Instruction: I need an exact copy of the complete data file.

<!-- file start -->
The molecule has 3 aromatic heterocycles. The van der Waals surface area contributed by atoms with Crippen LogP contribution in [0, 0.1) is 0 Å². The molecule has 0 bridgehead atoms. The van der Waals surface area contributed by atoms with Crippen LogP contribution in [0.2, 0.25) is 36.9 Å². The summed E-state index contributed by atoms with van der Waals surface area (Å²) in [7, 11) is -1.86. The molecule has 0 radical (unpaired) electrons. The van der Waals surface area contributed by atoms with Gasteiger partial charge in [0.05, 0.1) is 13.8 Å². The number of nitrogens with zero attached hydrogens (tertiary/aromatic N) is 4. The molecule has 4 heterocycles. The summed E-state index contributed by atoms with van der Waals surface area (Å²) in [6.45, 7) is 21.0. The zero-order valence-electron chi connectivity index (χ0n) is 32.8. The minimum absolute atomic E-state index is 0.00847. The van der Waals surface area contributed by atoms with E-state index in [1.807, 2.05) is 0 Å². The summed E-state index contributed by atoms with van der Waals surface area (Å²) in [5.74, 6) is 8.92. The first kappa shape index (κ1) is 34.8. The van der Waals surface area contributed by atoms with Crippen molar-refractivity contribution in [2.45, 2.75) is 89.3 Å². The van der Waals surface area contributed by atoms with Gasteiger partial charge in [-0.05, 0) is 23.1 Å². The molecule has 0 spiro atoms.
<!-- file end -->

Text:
The molecule has 3 aromatic heterocycles. The van der Waals surface area contributed by atoms with Crippen LogP contribution in [0, 0.1) is 0 Å². The molecule has 0 bridgehead atoms. The van der Waals surface area contributed by atoms with Crippen LogP contribution in [0.2, 0.25) is 36.9 Å². The summed E-state index contributed by atoms with van der Waals surface area (Å²) in [7, 11) is -1.86. The molecule has 0 radical (unpaired) electrons. The van der Waals surface area contributed by atoms with Gasteiger partial charge in [0.05, 0.1) is 13.8 Å². The number of nitrogens with zero attached hydrogens (tertiary/aromatic N) is 4. The molecule has 4 heterocycles. The summed E-state index contributed by atoms with van der Waals surface area (Å²) in [6.45, 7) is 21.0. The zero-order valence-electron chi connectivity index (χ0n) is 32.8. The minimum absolute atomic E-state index is 0.00847. The van der Waals surface area contributed by atoms with E-state index in [1.807, 2.05) is 0 Å². The summed E-state index contributed by atoms with van der Waals surface area (Å²) in [5.74, 6) is 8.92. The first kappa shape index (κ1) is 34.8. The van der Waals surface area contributed by atoms with Crippen molar-refractivity contribution in [2.45, 2.75) is 89.3 Å². The van der Waals surface area contributed by atoms with Gasteiger partial charge in [-0.05, 0) is 23.1 Å². The molecule has 0 spiro atoms.